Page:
Food, clothing giveaway part of Trinity’s missionPublished 11:17am Monday, July 22, 2013
COAL GROVE — By 10 a.m. Saturday sweat was coming down Pastor Darrell Ford’s face in rivulets. The temperature was already at 90 degrees.
But neither Ford nor the half-dozen other volunteers stopped sorting clothes and putting out lamps, dolls, even hair curlers on tables set up on the side yard of Trinity Assembly of God Church on Lincoln Street in Coal Grove.
Perhaps the message on their T-shirts gave the explanation — “For God So Loved the World,” John 3:16.
For the past 16 months the third Saturday in each month has meant long hours getting ready for the giveaway that attracts people from across Lawrence County and Ashland, Ky.
“All things here are donated to be given away,” Ford said, taking a break from the hot summer sun.
All around him, members of the church and those who take advantage of the monthly giveaway kept at their work to be ready for the 2 p.m. starting time. Back and forth from a shed in the side yard and the annex building across the street, they pulled out slacks, shirts, shorts, and dresses and stacked them on the tables.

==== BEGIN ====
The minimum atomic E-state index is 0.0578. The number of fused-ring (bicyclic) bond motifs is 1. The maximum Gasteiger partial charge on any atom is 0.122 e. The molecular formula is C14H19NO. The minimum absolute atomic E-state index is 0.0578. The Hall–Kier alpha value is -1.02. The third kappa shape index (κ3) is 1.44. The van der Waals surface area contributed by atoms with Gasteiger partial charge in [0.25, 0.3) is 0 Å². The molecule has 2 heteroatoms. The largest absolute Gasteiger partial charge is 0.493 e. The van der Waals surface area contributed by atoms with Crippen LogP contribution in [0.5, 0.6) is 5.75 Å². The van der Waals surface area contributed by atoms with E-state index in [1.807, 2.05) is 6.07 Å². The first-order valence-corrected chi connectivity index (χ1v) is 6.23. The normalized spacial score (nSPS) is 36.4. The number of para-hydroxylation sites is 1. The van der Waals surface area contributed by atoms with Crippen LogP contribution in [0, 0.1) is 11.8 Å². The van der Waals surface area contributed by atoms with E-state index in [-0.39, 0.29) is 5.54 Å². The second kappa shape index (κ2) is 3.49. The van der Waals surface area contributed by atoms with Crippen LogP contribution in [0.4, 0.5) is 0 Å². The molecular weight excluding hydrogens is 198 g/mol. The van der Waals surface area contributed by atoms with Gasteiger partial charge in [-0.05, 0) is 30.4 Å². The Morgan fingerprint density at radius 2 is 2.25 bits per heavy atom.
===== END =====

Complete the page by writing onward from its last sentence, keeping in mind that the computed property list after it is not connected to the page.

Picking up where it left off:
“We would like to expand to give away furniture, but we don’t have adequate storage facilities,” Ford said.
From experience Ford knew what would go first.
“The large sizes, they go very quickly because they’re hard to find and children’s clothes go quickly, naturally,” he said.
Any thing leftover will be saved for the next month until that season is over. Then the items are donated to other organizations.
By a quarter to 12, a white van that could use a paint job came down Marion Pike and made the two left turns to get to the church. Inside were 30 boxes of toiletries, 1,500 pounds of cantaloupe and fresh corn on the cob, 300 loaves of bread and two crate of oranges.
By that time volunteers gathered on the steps of the church waiting to start unloading the van.
At the helm were Steve Stuhlreyer and his daughter, Hannah, who had made the trip that morning from Cincinnati.
“One of my children always comes,” he said.
About 10 years ago Stuhlreyer started Hands of Hope, a ministry dedicated to serving those with mental health issues or in poverty.
So far he has made 32 trips to Coal Grove to augment the work of Trinity Assembly.
“I’d like to expand through southern Ohio,” Stuhlreyer said. “This is the only place where I bring this amount of product.”
In Cincinnati, Stuhlreyer, who also receives donations for most of what he brings, will take food items to the elderly living in low-income housing, but no where else on the scale of the Coal Grove event.
“It is important for the church to reach out to the community and to make a practical difference,” he said. “Pastor Darrell and his wife have great big hearts and we wanted to partner with them.”